In covalent bonding, the atoms are unstable because their outer rings of electrons aren't filled up. By sharing electrons with other atoms, these atoms can fill up their outer rings and become stable. In water, for instance, the oxygen atom needs two more electrons to be stable, and the hydrogen atoms each need one. When they get together, the oxygen atom shares one electron with each of the hydrogen atoms, and the hydrogen atoms each share one electron with the oxygen atom. That's why the question of whether covalent bonds are stronger than ionic bonds is hard: because in space, in a vacuum, ionic bonds are stronger, but in real life, we're often talking about covalent bonds in living cells, and so they're in water. In water, covalent bonds are stronger than ionic bonds.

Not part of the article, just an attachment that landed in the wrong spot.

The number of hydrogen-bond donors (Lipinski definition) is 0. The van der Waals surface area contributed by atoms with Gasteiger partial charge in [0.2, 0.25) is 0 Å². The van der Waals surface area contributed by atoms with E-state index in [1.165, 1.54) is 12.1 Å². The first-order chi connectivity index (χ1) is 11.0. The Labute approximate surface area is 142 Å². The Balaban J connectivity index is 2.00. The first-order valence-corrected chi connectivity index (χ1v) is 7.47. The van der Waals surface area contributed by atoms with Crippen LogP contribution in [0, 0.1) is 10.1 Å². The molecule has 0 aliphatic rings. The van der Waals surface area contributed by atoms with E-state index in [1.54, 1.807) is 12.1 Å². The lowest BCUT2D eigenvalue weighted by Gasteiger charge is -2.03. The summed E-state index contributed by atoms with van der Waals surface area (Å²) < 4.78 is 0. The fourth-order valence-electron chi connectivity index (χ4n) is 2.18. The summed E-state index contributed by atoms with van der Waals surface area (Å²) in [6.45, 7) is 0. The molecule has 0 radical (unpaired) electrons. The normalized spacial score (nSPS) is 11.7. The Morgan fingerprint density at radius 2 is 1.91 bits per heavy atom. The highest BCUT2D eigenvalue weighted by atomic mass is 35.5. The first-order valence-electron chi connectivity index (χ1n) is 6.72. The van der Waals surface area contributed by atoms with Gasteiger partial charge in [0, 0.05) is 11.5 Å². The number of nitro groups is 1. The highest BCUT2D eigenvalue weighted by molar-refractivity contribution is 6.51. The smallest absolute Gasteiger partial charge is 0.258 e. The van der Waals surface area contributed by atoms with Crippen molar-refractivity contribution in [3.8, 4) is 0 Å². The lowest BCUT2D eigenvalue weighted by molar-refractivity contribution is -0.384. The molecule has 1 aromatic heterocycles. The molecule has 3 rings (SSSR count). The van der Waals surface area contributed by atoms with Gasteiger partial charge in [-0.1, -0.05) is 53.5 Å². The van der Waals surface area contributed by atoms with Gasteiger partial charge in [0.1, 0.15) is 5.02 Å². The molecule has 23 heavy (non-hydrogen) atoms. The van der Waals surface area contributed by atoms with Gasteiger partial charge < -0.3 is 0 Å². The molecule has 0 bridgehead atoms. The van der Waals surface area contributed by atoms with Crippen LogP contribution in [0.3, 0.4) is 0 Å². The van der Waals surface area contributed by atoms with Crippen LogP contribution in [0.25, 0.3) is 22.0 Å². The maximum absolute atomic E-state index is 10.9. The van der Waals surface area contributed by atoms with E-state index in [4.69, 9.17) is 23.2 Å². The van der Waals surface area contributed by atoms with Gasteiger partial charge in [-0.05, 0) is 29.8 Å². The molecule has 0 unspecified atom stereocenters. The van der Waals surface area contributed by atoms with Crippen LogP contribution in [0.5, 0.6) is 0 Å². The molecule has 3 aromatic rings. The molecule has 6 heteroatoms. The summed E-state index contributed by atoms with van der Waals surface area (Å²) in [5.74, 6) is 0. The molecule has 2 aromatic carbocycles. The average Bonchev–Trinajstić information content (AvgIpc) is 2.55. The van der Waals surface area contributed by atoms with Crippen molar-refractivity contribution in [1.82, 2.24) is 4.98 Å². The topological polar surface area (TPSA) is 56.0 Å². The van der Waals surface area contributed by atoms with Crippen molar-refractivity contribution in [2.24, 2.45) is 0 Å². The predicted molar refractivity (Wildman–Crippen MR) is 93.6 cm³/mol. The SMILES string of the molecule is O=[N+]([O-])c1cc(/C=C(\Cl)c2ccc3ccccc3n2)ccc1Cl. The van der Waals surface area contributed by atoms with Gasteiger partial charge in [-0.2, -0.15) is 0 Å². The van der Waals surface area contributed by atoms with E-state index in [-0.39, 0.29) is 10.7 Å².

Molecules that join with covalent bonds aren't very much attracted to each other (unlike with ionic bonding), so they move freely around each other. That means that most molecules that form covalent bonds make either liquids or gases, like water and carbon dioxide. The main exception is metals, which hold together using covalent bonding but are still solids. That's why metals are so flexible and easy to melt so you can make them into different shapes.
Learn by doing: try bending copper wire into sculptures
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